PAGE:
In October, College of Charleston board members announced they would create a search committee and hire a national search firm for about $100,000 to help scour the country to find the best person for the job. On Twitter, Rep. Leon Stavrinakas (D-West Ashley) indicated that CofC was wasting time and money going through a traditional search process since McConnell had expressed interest in the job. Later, Stavrinakis and Merrill would meld their ideas into legislation at the Statehouse calling for the merging of CofC and MUSC into the Charleston University.
Fast forward to winter. By January, Jenny Sanford was no longer talking publicly about wanting the CofC job. In fact she’d been appointed to a board position on the Charleston Aviation Authority in December. Chip Limehouse, too, had cooled his own jets. On Jan. 6, McConnell dropped the bomb: he’d leave state politics to focus on becoming the next president of CofC. About two weeks later, the CofC search committee revealed that McConnell was among more than 100 applicants from across the country who had applied for the job. The panel would whittle the names down to about five and send them as recommendations to the search committee.
At the time, critics who worried about local politics interfering with an objective search said they could only hope the process would be fair. But resentment was building in the local offices of the NAACP where Charleston chapter president Dot Scott was trying to organize a protest rally at CofC because of McConnell’s support for the Confederate flag. A photo of McConnell dressed in Confederate clothing and posing with a man and woman dressed in slave-era attire at a secession gala had been displayed on a cork board in the lobby of the local NAACP office for years. But Scott didn’t get much traction on her proposed rally or protest. That is until this past Monday when the NAACP finally held a press conference.
In February, one month to the day after McConnell announced his intention to lead the school, Reps. Merrill and Stavrinakas filed their Charleston University legislation.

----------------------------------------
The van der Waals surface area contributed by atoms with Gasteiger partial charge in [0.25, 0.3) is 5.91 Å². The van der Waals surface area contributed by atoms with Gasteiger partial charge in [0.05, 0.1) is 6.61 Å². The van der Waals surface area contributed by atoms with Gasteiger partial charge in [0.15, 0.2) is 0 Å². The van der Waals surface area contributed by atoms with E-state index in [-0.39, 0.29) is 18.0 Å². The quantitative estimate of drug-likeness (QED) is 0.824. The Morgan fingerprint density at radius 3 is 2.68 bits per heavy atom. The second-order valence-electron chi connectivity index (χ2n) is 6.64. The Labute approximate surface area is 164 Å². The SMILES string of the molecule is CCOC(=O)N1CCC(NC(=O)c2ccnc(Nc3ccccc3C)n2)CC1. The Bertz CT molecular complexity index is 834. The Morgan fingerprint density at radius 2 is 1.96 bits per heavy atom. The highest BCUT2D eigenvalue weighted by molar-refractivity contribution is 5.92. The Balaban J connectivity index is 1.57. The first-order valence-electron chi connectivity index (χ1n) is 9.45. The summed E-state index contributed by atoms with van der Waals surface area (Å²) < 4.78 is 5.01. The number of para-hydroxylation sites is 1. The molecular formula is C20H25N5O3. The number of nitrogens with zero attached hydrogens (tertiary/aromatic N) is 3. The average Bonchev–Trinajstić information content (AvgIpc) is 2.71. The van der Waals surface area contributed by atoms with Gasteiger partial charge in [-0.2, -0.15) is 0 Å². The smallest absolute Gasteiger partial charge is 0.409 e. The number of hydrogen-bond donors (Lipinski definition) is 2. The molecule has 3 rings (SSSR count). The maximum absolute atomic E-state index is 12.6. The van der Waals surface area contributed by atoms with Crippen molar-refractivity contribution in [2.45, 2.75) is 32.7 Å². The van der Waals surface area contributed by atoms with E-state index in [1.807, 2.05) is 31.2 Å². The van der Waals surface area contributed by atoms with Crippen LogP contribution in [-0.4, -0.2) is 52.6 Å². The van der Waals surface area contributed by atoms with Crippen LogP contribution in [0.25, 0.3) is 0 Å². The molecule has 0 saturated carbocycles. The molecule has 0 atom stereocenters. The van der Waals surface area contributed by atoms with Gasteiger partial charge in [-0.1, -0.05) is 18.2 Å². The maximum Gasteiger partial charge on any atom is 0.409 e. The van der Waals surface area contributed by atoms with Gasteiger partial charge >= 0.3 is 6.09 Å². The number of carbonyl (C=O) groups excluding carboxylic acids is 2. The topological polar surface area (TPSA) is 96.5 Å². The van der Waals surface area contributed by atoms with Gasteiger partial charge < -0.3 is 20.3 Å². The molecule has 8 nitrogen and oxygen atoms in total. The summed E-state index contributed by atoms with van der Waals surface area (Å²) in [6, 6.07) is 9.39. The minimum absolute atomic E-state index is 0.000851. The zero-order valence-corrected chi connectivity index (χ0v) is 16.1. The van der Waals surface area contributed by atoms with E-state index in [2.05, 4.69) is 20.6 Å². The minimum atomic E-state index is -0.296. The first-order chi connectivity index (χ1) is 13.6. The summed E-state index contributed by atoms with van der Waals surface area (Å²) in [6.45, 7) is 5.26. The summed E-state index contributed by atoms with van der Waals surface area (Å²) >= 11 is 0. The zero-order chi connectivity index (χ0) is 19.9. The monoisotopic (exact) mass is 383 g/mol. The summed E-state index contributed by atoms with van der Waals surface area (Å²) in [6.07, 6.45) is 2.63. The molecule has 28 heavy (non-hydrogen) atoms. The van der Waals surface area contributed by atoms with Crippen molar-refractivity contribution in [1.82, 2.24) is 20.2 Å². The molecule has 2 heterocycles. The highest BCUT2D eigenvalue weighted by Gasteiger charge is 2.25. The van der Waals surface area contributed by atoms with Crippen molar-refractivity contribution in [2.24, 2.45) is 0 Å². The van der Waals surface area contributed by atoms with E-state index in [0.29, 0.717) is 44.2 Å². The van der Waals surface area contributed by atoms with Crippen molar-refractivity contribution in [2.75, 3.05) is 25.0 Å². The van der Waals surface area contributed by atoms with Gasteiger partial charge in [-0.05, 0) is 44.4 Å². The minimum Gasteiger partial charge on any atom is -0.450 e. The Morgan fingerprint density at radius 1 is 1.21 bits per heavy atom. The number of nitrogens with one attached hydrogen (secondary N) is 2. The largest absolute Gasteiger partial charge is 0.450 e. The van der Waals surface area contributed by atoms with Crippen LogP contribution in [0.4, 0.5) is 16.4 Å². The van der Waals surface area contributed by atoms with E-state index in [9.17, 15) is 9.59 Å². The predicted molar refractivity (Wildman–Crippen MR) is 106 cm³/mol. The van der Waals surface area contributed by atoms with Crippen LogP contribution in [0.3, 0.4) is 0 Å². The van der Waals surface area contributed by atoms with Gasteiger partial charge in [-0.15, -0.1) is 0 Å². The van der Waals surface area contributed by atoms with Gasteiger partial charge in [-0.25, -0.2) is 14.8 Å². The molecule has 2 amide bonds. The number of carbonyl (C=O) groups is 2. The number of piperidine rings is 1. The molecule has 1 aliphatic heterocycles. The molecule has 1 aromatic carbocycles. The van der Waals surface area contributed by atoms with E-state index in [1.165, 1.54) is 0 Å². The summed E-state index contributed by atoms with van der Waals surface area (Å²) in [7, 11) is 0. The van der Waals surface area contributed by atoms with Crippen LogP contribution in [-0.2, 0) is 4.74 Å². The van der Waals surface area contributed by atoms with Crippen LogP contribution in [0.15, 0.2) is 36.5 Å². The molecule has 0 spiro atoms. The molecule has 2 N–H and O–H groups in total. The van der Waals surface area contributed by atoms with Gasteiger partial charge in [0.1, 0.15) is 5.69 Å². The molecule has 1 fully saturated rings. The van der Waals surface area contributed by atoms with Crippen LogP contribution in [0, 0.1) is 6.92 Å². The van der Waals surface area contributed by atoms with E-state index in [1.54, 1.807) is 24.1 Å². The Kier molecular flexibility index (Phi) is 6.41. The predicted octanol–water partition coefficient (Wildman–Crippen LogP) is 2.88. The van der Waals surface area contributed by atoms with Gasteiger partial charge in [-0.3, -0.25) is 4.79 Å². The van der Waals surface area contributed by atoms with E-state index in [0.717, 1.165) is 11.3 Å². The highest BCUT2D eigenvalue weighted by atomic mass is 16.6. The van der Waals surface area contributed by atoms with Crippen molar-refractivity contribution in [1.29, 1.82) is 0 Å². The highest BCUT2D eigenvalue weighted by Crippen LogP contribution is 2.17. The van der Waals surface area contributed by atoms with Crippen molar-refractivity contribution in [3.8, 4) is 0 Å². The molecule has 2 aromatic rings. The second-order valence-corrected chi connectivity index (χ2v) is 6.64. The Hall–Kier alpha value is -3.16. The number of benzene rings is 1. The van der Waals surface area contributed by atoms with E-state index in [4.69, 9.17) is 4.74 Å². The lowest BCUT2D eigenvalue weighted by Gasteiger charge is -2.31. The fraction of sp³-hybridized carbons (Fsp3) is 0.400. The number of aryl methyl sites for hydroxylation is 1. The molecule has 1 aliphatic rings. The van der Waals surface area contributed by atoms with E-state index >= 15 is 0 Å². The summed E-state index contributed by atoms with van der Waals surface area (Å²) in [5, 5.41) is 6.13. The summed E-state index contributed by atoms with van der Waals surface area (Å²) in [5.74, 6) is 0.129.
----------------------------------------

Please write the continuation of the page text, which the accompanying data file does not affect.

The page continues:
The public backlash was swift and loud. The board of MUSC railed against it. CofC students were against it and told media they didn’t feel they were being listened to. The Student Government Association at MUSC passed a resolution against it. The CofC Faculty Senate said the filing of the bill had “disrupted the College of Charleston’s presidential search process.” MUSC board chairman Tom Stephenson told media the uncertainty about a merger in the wake of the bill filing had led candidates for the school’s own presidential search to withdraw. “People don’t want to come here and move from some distant place with this much uncertainty,” he’d said.
As merger talk dominated headlines, the CofC search committee was busy narrowing down its pool of 100 applicants to a recommended list of five it would send to the school’s board of trustees. When they were finished, according to anonymous sources quoted in the P&C, McConnell and Encarnation had not made the cut. But the CofC Board of Trustees included them as finalists anyway. The news agitated at least one member of the college’s nonprofit foundation who said if the board disregarded the search panel’s recommendations, it should repay the cost of hiring the search firm.
Last week, the Board of Trustees released the names of four finalists they were considering for the job. If anything is clear about how this all went down, it’s South Carolina politics as usual.